The Varley Story – Part 9

A view of post-WWI Darby Street in the 1920s. Note the G.H. Varley office bottom left.

Although the end of World War I meant a time for celebration and positivity throughout Australian society, industrial commerce suffered a major blow.

G.H. Varley experienced a major decline in profits between 1921 and 1924. The minutes of the AGM in 1924 display a lengthy consideration that shareholders gave to selling the Company horse, cart and harness for £16 and purchase a Ford motor car, costing £212. The horse stables in Lindsay Street, Hamilton, were also sold for £231.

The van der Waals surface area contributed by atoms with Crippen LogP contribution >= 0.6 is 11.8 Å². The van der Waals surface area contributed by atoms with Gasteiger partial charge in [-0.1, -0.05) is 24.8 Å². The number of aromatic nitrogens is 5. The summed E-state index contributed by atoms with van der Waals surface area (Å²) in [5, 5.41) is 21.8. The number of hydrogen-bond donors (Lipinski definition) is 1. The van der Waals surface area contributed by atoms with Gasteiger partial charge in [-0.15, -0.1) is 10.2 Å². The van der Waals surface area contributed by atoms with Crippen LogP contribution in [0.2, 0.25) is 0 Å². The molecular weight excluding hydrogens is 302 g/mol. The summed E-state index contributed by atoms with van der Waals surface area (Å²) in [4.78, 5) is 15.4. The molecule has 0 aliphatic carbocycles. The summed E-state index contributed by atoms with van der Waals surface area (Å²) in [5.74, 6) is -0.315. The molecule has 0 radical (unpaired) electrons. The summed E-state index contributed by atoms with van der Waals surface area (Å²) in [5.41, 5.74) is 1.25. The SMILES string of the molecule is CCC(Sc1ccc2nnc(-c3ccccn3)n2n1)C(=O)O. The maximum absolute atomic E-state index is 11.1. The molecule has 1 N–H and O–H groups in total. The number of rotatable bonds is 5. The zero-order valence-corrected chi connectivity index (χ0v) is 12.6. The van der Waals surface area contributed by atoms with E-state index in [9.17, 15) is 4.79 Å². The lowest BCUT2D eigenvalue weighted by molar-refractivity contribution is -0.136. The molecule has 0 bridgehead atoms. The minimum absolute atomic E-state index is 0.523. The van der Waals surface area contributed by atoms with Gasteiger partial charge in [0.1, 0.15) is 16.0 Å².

Despite making a loss in 1925, the G.H. Varley managed to open the first electric welding shop in Newcastle. This intelligent show of foresight would help the Company drag itself out of the difficult 1920s. In the short term, however, the 1925 loss forced Chairman and Managing Director, Reginald Varley, to consider various options for the business.  

He believed that persisting with the King and Darby Street offices, and the costs associated with running the business, would offer less profit than leasing out the buildings to other businesses. Reginald was also worried by the Company’s trading results, and so broached the question of selling the business entirely…

Stay tuned for more of the incredible Varley Story.